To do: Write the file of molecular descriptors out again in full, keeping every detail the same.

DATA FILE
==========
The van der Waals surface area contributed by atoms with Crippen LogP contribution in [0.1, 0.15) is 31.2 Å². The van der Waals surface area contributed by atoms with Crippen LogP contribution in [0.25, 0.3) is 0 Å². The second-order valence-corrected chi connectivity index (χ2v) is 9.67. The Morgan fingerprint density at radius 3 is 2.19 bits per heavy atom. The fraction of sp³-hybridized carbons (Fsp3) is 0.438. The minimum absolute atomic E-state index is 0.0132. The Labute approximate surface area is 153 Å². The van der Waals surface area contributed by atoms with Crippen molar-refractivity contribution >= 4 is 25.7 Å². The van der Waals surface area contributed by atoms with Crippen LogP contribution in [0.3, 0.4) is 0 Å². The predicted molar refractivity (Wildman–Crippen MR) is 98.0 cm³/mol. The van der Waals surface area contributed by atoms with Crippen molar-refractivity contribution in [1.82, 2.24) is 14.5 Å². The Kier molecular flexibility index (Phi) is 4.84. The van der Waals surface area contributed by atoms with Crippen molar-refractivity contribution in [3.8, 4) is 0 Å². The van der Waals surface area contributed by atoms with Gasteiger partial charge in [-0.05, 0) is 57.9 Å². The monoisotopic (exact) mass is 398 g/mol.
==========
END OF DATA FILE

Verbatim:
The van der Waals surface area contributed by atoms with Crippen LogP contribution in [0.1, 0.15) is 31.2 Å². The van der Waals surface area contributed by atoms with Crippen LogP contribution in [0.25, 0.3) is 0 Å². The second-order valence-corrected chi connectivity index (χ2v) is 9.67. The Morgan fingerprint density at radius 3 is 2.19 bits per heavy atom. The fraction of sp³-hybridized carbons (Fsp3) is 0.438. The minimum absolute atomic E-state index is 0.0132. The Labute approximate surface area is 153 Å². The van der Waals surface area contributed by atoms with Crippen molar-refractivity contribution >= 4 is 25.7 Å². The van der Waals surface area contributed by atoms with Crippen LogP contribution in [0.3, 0.4) is 0 Å². The predicted molar refractivity (Wildman–Crippen MR) is 98.0 cm³/mol. The van der Waals surface area contributed by atoms with Crippen molar-refractivity contribution in [1.82, 2.24) is 14.5 Å². The Kier molecular flexibility index (Phi) is 4.84. The van der Waals surface area contributed by atoms with Crippen molar-refractivity contribution in [3.8, 4) is 0 Å². The van der Waals surface area contributed by atoms with Gasteiger partial charge in [-0.05, 0) is 57.9 Å². The monoisotopic (exact) mass is 398 g/mol.